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|Posted on March 30, 2014 at 1:59 PM||comments ()|
Coronary artery blockages can cause the blood supply to the heart to stop. Conventionally we have used metal stent mounted on a balloon to open up blocked arteries and to keep them open.
In the last few years there is a new type of stent available that is made of a biodegradable material that dissolves away completely after 18 months to 2 years. This means that there no longer any stent left within the artery for the rest of the patients life. This may have implications for younger patients and those requiring a long segment of artery that needs to be stented.
|Posted on September 22, 2013 at 4:58 PM||comments ()|
A coronary angiogram is the procedure that is the gold standard for assessing the degree of a possible narrowing of the arteries of the heart. The procedure takes about 30 minutes to do and is performed in a cardiac catheter lab. Usually you are awake for the procedure, but you can ask for sedation if you are very anxious.
The procedure is performed either from the top of the leg or from the wrist. Local anaesthetic is given to numb the skin, then a small tube called a catheter is passed up towards the arteries to the heart. There are no nerves inside the arteries so generally this is painless. Sometimes with the radial approach (from the wrist) there can be a little spasm of the artery, which can be uncomfortable. This can usually be dealt with by using smaller sizes of the catheter or giving medication to dilate the arteries.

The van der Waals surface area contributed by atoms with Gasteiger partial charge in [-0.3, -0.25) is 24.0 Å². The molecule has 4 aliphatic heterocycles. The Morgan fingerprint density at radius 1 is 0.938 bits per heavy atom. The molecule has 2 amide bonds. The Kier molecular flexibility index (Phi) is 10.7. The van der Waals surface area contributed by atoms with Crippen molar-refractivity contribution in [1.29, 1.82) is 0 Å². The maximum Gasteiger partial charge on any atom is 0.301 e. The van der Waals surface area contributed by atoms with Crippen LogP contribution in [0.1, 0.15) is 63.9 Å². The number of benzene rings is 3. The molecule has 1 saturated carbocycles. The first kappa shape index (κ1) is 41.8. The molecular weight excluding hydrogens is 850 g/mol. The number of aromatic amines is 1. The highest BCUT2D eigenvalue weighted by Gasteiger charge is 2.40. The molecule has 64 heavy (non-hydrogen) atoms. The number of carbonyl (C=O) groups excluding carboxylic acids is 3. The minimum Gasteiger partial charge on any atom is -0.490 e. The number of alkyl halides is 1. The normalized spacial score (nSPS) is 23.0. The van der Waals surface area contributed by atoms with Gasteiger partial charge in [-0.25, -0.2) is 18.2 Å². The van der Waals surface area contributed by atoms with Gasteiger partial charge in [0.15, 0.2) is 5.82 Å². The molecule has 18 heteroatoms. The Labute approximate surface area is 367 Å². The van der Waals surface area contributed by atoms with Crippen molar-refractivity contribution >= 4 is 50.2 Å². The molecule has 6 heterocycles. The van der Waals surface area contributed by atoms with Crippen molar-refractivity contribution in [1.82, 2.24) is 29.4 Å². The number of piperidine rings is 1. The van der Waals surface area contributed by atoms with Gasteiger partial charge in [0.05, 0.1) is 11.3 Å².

The reason for choosing either a radial (wrist) or femoral (top of the leg) approach is based on a number of factors including the consultants preference, the risk of bleeding and the presence of peripheral vascular disease (furring up the arteries in the legs).
The catheter is directed to the opening of the coronary arteries and then dye is injected in. An x-ray machine shows real time pictures of the artery filling with dye which demonstrate the presence of a narrowing. Several sets of pictures are taken to ensure nothing is missed.
Afterwards, the wrist approach requires the wearing of a small tight wrist band for about 1 hour. If the approach used was from the top of the leg then either manual pressure is required at the access site for about 10 to 15mins or a small closure device is used to block off the hole made by the catheter. However the patient will need to lie flat for up to 4 hours.
It is advisable to take a few days off after the procedure before returning to heavy manual work.
Angiograms are quite routine procedures but we can all get quite anxious at times. I would be happy to answer any questions you have.